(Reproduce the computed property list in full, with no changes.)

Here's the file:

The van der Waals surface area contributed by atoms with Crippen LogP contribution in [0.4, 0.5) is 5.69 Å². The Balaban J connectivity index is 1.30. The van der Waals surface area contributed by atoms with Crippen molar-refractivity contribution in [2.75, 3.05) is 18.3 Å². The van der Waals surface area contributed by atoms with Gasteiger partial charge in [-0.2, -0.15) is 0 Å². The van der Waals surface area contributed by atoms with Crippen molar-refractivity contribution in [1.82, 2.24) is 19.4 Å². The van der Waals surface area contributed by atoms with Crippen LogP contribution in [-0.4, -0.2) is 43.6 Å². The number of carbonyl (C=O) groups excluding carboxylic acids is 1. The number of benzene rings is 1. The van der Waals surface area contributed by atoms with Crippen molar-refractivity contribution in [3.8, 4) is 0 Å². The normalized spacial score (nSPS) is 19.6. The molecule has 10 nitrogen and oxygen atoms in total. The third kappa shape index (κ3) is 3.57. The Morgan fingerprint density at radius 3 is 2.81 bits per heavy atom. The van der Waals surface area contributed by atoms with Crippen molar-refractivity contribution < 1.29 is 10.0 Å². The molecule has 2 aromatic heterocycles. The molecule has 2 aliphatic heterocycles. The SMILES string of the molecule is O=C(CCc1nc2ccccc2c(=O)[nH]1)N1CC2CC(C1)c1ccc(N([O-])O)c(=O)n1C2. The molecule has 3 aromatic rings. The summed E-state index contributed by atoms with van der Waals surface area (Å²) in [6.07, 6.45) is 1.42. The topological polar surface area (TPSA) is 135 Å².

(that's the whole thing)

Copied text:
The van der Waals surface area contributed by atoms with Crippen LogP contribution in [0.4, 0.5) is 5.69 Å². The Balaban J connectivity index is 1.30. The van der Waals surface area contributed by atoms with Crippen molar-refractivity contribution in [2.75, 3.05) is 18.3 Å². The van der Waals surface area contributed by atoms with Gasteiger partial charge in [-0.2, -0.15) is 0 Å². The van der Waals surface area contributed by atoms with Crippen molar-refractivity contribution in [1.82, 2.24) is 19.4 Å². The van der Waals surface area contributed by atoms with Crippen LogP contribution in [-0.4, -0.2) is 43.6 Å². The number of carbonyl (C=O) groups excluding carboxylic acids is 1. The number of benzene rings is 1. The van der Waals surface area contributed by atoms with Crippen molar-refractivity contribution in [3.8, 4) is 0 Å². The normalized spacial score (nSPS) is 19.6. The molecule has 10 nitrogen and oxygen atoms in total. The third kappa shape index (κ3) is 3.57. The Morgan fingerprint density at radius 3 is 2.81 bits per heavy atom. The van der Waals surface area contributed by atoms with Crippen molar-refractivity contribution < 1.29 is 10.0 Å². The molecule has 2 aromatic heterocycles. The molecule has 2 aliphatic heterocycles. The SMILES string of the molecule is O=C(CCc1nc2ccccc2c(=O)[nH]1)N1CC2CC(C1)c1ccc(N([O-])O)c(=O)n1C2. The molecule has 3 aromatic rings. The summed E-state index contributed by atoms with van der Waals surface area (Å²) in [6.07, 6.45) is 1.42. The topological polar surface area (TPSA) is 135 Å².